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I need to hard reset (or seriously breathe life into) a stuck Arduino clone (Sunfounder UNO) which doesn't get recognized by Windows (error 43) after installing the wrong sketch. I am using the latest Arduino toolset and, before today, the setup was functional.

The problem is probably that I am writing to the serial in the setup() section like this:

void setup() {
  pinMode(a0, OUTPUT);
  pinMode(a1, OUTPUT);
  pinMode(a2, OUTPUT);
  pinMode(b1, OUTPUT);
  pinMode(m0, OUTPUT);
  pinMode(m1, OUTPUT);
  pinMode(m2, OUTPUT);
  pinMode(OK, OUTPUT);
  pinMode(KO, OUTPUT);

  pinMode(carry, INPUT);
  pinMode(result, INPUT);
  delay(1000);

  Serial.begin(9600);
  Serial.write("Arduino Tester v. 0.1\n");
}

Arduino seems to be running the code. The problem is that Windows doesn't recognize it and doesn't set up a COM port for it.

So: i'd like to nuke it and restart from scratch.

How is this done?

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  • What kind of Arduino clone? What USB interface does it use? – Majenko Sep 13 '15 at 21:34
  • @Majenko updated the question – Sklivvz Sep 13 '15 at 21:35
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The word "clone" immediately rings alarm bells.

Firstly, for a "normal" Arduino (like an Uno, etc) the sketch cannot influence whether Windows detects the board or not. All that is handled by a completely separate chip.

A lot of the cheap clones these days are coming out of China with a really really cheap USB serial adapter chip. These barely work at the best of times. Looking at the pictures I have found of your clone (the manufacturer's site is considerably lacking in any information whatsoever) it doesn't look like it's one of those chips, but one never can tell.

If they have followed the reference designs for the Arduino then it will be an Atmel ATMega32U4 (IIRC) chip that deals with the interface to the computer. That has firmware of its own on it, and if that has become corrupted (very unlikely) or damaged (possible) then it could cause it to not be recognised. If that is the case the in the former instance (corrupted) you will need to replace the firmware on it. For that you will need either a hardware ICSP programmer or another Arduino. In the latter instance you're stuffed, since you would need to replace the chip.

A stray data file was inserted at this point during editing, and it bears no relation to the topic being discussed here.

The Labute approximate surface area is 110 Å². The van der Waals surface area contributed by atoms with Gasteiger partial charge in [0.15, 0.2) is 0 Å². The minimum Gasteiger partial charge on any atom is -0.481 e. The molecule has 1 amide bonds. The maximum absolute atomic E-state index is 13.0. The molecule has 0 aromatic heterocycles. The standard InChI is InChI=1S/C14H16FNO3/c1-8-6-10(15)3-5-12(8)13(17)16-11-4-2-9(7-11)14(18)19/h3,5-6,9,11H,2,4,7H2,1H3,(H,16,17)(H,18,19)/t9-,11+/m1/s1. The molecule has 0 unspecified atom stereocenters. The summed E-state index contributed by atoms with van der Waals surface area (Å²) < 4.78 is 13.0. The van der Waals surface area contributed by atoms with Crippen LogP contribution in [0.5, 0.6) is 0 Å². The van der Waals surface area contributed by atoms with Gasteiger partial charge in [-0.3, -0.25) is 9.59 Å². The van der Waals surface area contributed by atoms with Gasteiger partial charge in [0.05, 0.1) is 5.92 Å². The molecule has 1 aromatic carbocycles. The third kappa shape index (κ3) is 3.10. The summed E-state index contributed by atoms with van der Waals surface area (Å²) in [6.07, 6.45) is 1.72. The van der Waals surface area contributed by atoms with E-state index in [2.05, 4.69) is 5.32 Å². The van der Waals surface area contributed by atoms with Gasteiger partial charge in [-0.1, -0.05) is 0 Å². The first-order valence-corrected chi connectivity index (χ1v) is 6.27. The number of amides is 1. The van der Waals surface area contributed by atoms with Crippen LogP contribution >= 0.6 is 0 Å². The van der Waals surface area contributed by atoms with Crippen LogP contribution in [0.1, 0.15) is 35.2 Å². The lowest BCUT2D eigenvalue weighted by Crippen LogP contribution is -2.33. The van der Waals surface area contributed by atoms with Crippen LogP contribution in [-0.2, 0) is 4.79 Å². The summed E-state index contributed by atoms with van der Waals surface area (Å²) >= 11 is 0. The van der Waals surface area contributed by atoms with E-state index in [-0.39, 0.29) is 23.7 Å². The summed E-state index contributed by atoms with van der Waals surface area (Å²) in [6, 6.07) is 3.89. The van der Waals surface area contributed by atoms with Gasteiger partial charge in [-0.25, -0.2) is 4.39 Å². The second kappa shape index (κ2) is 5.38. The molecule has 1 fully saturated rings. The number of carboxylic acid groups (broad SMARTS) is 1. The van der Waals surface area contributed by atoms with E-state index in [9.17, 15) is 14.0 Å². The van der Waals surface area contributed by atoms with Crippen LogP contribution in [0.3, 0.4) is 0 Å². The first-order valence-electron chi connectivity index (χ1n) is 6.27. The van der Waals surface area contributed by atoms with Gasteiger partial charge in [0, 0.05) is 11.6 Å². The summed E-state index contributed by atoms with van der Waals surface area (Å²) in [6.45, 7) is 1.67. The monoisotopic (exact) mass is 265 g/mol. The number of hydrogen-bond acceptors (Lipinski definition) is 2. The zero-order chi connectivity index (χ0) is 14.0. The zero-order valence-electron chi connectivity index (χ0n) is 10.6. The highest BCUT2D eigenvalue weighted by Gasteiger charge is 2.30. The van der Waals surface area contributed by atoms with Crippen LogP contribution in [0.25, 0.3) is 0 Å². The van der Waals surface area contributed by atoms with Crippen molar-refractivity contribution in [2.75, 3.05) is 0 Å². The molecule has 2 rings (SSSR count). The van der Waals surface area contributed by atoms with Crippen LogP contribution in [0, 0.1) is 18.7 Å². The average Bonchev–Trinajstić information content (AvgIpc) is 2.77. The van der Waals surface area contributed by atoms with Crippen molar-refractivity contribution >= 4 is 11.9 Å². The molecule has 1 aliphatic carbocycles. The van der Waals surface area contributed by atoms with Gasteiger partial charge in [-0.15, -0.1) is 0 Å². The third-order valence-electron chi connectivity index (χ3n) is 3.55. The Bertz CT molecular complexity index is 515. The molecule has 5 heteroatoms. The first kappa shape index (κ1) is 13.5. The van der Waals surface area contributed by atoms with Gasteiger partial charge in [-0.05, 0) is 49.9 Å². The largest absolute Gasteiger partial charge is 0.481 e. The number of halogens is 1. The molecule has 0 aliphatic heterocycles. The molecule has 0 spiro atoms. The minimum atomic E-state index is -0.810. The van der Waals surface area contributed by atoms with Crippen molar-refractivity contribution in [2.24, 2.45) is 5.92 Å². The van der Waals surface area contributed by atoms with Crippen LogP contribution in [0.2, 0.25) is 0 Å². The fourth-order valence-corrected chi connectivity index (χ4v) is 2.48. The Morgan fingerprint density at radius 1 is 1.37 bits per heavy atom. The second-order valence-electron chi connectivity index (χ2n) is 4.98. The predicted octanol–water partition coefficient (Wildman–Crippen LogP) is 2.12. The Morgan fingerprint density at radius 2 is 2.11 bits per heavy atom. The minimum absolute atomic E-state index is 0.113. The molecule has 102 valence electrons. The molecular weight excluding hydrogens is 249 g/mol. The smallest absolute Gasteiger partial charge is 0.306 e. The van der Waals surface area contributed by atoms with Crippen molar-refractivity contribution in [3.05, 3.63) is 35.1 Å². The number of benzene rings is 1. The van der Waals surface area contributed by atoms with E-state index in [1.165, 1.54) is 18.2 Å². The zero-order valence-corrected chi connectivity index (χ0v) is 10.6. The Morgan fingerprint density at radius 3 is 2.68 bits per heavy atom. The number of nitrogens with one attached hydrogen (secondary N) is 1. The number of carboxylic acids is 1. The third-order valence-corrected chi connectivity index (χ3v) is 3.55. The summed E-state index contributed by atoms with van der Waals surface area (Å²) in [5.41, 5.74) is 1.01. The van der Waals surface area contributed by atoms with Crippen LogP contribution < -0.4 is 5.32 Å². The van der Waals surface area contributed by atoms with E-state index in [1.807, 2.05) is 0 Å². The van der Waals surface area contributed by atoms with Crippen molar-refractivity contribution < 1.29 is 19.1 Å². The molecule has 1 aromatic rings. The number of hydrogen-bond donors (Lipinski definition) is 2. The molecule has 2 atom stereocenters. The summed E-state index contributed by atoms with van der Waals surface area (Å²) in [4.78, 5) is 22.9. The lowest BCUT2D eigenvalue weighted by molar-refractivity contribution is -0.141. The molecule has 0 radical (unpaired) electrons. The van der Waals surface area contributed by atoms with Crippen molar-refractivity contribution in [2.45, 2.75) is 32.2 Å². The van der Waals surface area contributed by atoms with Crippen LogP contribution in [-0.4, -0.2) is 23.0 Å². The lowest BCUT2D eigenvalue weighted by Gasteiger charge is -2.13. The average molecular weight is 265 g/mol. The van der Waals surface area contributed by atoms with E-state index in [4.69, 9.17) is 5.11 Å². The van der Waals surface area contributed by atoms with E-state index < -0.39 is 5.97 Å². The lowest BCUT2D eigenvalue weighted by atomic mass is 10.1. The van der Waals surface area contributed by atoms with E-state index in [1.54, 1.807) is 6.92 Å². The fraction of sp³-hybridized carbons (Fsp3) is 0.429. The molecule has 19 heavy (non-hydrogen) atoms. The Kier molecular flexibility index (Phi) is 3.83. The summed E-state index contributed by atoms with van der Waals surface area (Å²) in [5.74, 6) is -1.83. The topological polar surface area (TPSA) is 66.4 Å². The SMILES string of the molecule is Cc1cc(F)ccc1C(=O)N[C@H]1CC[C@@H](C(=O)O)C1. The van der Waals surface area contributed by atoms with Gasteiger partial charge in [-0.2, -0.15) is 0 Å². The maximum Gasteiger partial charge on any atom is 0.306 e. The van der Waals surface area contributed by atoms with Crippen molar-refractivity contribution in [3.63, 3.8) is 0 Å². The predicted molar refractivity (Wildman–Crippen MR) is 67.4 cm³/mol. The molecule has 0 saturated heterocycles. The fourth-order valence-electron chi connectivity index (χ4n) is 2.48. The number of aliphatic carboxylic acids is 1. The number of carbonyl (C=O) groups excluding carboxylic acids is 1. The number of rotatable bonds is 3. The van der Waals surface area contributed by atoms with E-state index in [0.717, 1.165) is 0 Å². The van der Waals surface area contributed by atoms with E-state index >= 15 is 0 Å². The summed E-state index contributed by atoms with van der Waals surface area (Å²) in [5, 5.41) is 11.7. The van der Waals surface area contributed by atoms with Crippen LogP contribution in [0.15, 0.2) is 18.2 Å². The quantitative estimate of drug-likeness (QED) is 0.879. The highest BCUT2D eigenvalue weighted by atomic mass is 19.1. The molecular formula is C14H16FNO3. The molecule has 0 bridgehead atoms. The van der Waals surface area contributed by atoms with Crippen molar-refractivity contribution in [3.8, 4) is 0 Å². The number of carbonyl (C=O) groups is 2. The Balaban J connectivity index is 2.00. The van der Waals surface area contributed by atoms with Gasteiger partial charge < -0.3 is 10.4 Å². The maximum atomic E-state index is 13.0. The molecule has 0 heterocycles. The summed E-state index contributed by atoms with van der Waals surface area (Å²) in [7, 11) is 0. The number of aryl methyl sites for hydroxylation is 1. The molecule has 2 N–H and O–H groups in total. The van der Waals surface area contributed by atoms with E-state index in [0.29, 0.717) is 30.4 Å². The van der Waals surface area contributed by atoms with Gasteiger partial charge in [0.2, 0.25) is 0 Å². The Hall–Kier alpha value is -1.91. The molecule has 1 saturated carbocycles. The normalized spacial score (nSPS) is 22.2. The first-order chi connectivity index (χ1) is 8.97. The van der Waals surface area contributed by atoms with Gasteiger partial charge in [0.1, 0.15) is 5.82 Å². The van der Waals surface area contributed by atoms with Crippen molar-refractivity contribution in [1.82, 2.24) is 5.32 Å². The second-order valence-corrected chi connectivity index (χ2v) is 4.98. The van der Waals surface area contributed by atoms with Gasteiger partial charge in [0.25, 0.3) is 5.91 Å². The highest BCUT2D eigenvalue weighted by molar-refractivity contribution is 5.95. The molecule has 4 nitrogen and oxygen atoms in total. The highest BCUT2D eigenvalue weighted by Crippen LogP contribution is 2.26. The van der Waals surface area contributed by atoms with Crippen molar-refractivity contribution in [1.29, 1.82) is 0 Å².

As I say that is unlikely.

Instead your problem is most likely actually with either Windows or the USB cable. You may need to remove and reinstall the Arduino drivers, or try a difference USB cable. Also try your "Arduino" on another computer.

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  • Interesting. The USB chip is Amtel AT MEGA16U2. I've tried on a completely different system (macbook air which also was working before today) and it didn't make a difference. – Sklivvz Sep 13 '15 at 21:46
  • Solved: It was the cable. – Sklivvz Sep 13 '15 at 21:52
  • The 16U2 was used on the R2 - they upgraded to the 32U4 for the R3 IIRC. – Majenko Sep 13 '15 at 21:56
  • +1 for guessing it was the cable, Makenko. I just want to comment that I found some USB cables (eg. to a USB light or fan) do not have data wires. That is, to save money, they only use two wires, which carry the 5V power and ground, and omit the A/B data wires. Naturally such cables do not work as data cables, and therefore plugging into a PC using one achieves nothing. – Nick Gammon Sep 13 '15 at 22:06
  • @NickGammon It wasn't a guess - just weighing up the balance of probability - probably skewed slightly in (dis)favour of Windows failing, but that's personal bias... – Majenko Sep 13 '15 at 22:40

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